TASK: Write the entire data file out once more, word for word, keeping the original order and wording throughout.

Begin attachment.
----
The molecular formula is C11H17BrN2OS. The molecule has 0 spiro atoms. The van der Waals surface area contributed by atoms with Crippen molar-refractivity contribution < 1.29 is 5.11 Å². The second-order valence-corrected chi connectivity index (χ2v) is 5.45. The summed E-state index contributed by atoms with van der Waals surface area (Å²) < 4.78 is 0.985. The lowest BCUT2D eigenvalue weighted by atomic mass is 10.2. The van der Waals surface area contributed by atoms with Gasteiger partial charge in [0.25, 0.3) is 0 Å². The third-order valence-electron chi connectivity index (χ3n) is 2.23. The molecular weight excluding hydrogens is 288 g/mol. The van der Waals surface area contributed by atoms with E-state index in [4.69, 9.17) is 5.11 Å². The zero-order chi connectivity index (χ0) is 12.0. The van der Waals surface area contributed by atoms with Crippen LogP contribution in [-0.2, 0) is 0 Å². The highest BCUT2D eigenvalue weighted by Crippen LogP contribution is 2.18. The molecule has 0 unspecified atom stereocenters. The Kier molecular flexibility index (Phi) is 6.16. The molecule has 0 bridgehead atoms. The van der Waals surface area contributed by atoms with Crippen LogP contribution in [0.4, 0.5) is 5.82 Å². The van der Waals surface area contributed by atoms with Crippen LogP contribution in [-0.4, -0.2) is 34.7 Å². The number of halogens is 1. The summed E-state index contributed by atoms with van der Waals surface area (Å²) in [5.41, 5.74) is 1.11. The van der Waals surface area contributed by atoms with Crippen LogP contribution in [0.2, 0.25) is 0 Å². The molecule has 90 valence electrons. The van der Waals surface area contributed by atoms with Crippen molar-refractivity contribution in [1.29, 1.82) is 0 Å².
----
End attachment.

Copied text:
The molecular formula is C11H17BrN2OS. The molecule has 0 spiro atoms. The van der Waals surface area contributed by atoms with Crippen molar-refractivity contribution < 1.29 is 5.11 Å². The second-order valence-corrected chi connectivity index (χ2v) is 5.45. The summed E-state index contributed by atoms with van der Waals surface area (Å²) < 4.78 is 0.985. The lowest BCUT2D eigenvalue weighted by atomic mass is 10.2. The van der Waals surface area contributed by atoms with Gasteiger partial charge in [0.25, 0.3) is 0 Å². The third-order valence-electron chi connectivity index (χ3n) is 2.23. The molecular weight excluding hydrogens is 288 g/mol. The van der Waals surface area contributed by atoms with E-state index in [4.69, 9.17) is 5.11 Å². The zero-order chi connectivity index (χ0) is 12.0. The van der Waals surface area contributed by atoms with Crippen LogP contribution in [-0.2, 0) is 0 Å². The highest BCUT2D eigenvalue weighted by Crippen LogP contribution is 2.18. The molecule has 0 unspecified atom stereocenters. The Kier molecular flexibility index (Phi) is 6.16. The molecule has 0 bridgehead atoms. The van der Waals surface area contributed by atoms with Crippen LogP contribution in [0.4, 0.5) is 5.82 Å². The van der Waals surface area contributed by atoms with Crippen LogP contribution in [-0.4, -0.2) is 34.7 Å². The number of halogens is 1. The summed E-state index contributed by atoms with van der Waals surface area (Å²) in [5.41, 5.74) is 1.11. The van der Waals surface area contributed by atoms with Crippen LogP contribution in [0.2, 0.25) is 0 Å². The molecule has 90 valence electrons. The van der Waals surface area contributed by atoms with Crippen molar-refractivity contribution in [1.29, 1.82) is 0 Å².